Sync bombs and state with MLAPI

Paul Marsh
2 min readJun 1, 2021
Orange Bomb Target

In my previous article I wrote about synchronising the bullets. Xevious has a secondary fire, a bomb that is dropped onto a bomb target. I.e. when you drop a bomb there are two objects created, a target and a bomb. Both of these must be synced between the players. Previously I have used two different mechanisms; a) Only create the objects on the Server and let MLAPI sync the Network Transform and Animations to the clients b) Sync the trigger of the “Drop Bomb” event and let the clients control their own local versions. The game rules for Xevious is that you can only fire one bomb at a time. Therefore, since there will only ever be four bomb objects on the screen, I thought I would go with the simpler solution and allow MLAPI to control the sync. However, game logic failed.

Sync State with MLAPI

Game logic for dropping a bomb

When the player requests that a bomb is dropped the game logic first checks with the Solvalou Target to see if a bomb is already dropping. The problem with my MLAPI code is that although the game objects are nicely synced the IsBombDropping is neither a transform nor an animation. I.e. MLAPI does not automatically sync this detail. Therefore, when the player drops their first bomb it is correctly shown to both players and correct vanishes but they can never drop another bomb since the IsBombDropping state on the clients is always left at TRUE. Fortunately syncing a state property in MLAPI is relatively easy.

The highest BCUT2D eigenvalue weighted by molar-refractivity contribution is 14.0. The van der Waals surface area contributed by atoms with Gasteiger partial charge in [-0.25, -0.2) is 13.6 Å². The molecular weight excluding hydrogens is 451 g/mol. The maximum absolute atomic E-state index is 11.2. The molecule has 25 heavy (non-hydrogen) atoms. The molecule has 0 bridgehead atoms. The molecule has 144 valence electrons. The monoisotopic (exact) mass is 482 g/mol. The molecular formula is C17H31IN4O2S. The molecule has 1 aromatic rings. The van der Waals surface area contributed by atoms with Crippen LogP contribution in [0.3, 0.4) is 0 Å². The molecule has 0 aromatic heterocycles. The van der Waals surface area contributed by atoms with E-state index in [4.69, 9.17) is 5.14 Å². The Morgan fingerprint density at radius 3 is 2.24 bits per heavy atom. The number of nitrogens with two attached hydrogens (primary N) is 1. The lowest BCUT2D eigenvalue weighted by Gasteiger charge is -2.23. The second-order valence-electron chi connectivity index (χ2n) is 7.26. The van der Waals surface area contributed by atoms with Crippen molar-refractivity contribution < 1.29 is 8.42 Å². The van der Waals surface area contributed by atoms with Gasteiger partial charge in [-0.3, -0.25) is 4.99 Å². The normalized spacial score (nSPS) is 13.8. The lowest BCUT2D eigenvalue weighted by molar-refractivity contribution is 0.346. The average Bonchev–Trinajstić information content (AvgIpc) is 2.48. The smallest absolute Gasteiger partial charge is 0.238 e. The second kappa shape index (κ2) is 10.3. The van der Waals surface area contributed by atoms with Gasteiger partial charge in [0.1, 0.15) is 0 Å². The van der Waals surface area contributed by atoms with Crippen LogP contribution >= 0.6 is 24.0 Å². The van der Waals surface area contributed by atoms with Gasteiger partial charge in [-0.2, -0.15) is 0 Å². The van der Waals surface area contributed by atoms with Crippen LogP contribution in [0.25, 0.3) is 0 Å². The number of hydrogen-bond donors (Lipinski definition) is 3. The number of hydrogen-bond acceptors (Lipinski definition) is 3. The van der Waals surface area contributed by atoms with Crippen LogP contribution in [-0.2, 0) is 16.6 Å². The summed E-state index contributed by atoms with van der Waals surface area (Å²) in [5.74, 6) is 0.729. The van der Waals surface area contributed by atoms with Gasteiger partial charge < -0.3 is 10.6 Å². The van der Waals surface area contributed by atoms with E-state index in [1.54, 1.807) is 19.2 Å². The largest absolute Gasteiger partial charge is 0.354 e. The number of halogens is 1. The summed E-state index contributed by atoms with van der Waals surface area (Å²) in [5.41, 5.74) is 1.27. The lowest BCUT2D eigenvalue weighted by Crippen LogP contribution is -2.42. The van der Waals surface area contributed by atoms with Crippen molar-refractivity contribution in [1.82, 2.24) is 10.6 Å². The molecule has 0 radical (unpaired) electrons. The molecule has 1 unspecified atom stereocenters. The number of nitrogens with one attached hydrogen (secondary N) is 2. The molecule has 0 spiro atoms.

Network Variable

Network variable

Replacing the bool _isBombDropping with a NetworkVariable<bool> _isBombDropping is pretty easy. The only thing you have to watch out for is the ‘permissions’ about who can read/write values to the variable. In my case I want the Server be to be in control and the clients to be able to read it. However, when you set the permissions you must enforce them in your own code too otherwise you will get permission denied exceptions.

Remember to enforce the permissions

Once that was synchronised the two players can now, to use the Xevious terms, “zap and bomb”.

I think the sync is just a little too slow (both bomb starting position and explosions), so I may use the more complicated sync technique I used for the bullets, but for now I will push on. Although I think most of the main challenges have been met. Now it is the time to decide if I should leave this as a technical demo or go to the next steps and have a complete game?